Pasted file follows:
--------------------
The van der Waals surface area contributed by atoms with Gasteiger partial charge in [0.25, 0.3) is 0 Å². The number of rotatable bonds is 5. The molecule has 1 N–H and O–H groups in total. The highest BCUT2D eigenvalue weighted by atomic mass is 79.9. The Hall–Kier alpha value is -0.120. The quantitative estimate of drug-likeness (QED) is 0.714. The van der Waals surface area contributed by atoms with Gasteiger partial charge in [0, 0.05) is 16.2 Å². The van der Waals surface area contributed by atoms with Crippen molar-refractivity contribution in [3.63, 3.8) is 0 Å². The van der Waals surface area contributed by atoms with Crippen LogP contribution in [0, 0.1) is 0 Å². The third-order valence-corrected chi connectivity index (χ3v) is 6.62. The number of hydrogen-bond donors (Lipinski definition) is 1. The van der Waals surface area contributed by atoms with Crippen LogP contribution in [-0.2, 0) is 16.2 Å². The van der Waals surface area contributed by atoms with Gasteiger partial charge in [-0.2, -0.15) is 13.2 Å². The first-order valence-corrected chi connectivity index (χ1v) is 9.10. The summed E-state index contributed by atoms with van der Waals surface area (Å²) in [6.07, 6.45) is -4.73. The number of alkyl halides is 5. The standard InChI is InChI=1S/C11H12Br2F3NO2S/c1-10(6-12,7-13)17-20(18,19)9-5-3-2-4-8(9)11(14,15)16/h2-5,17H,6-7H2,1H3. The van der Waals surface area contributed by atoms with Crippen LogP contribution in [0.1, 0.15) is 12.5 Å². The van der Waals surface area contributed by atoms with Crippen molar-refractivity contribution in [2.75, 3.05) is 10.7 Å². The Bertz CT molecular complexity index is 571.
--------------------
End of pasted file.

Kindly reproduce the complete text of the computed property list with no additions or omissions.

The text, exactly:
The van der Waals surface area contributed by atoms with Gasteiger partial charge in [0.25, 0.3) is 0 Å². The number of rotatable bonds is 5. The molecule has 1 N–H and O–H groups in total. The highest BCUT2D eigenvalue weighted by atomic mass is 79.9. The Hall–Kier alpha value is -0.120. The quantitative estimate of drug-likeness (QED) is 0.714. The van der Waals surface area contributed by atoms with Gasteiger partial charge in [0, 0.05) is 16.2 Å². The van der Waals surface area contributed by atoms with Crippen molar-refractivity contribution in [3.63, 3.8) is 0 Å². The van der Waals surface area contributed by atoms with Crippen LogP contribution in [0, 0.1) is 0 Å². The third-order valence-corrected chi connectivity index (χ3v) is 6.62. The number of hydrogen-bond donors (Lipinski definition) is 1. The van der Waals surface area contributed by atoms with Crippen LogP contribution in [-0.2, 0) is 16.2 Å². The van der Waals surface area contributed by atoms with Gasteiger partial charge in [-0.2, -0.15) is 13.2 Å². The first-order valence-corrected chi connectivity index (χ1v) is 9.10. The summed E-state index contributed by atoms with van der Waals surface area (Å²) in [6.07, 6.45) is -4.73. The number of alkyl halides is 5. The standard InChI is InChI=1S/C11H12Br2F3NO2S/c1-10(6-12,7-13)17-20(18,19)9-5-3-2-4-8(9)11(14,15)16/h2-5,17H,6-7H2,1H3. The van der Waals surface area contributed by atoms with Crippen LogP contribution in [0.1, 0.15) is 12.5 Å². The van der Waals surface area contributed by atoms with Crippen molar-refractivity contribution in [2.75, 3.05) is 10.7 Å². The Bertz CT molecular complexity index is 571.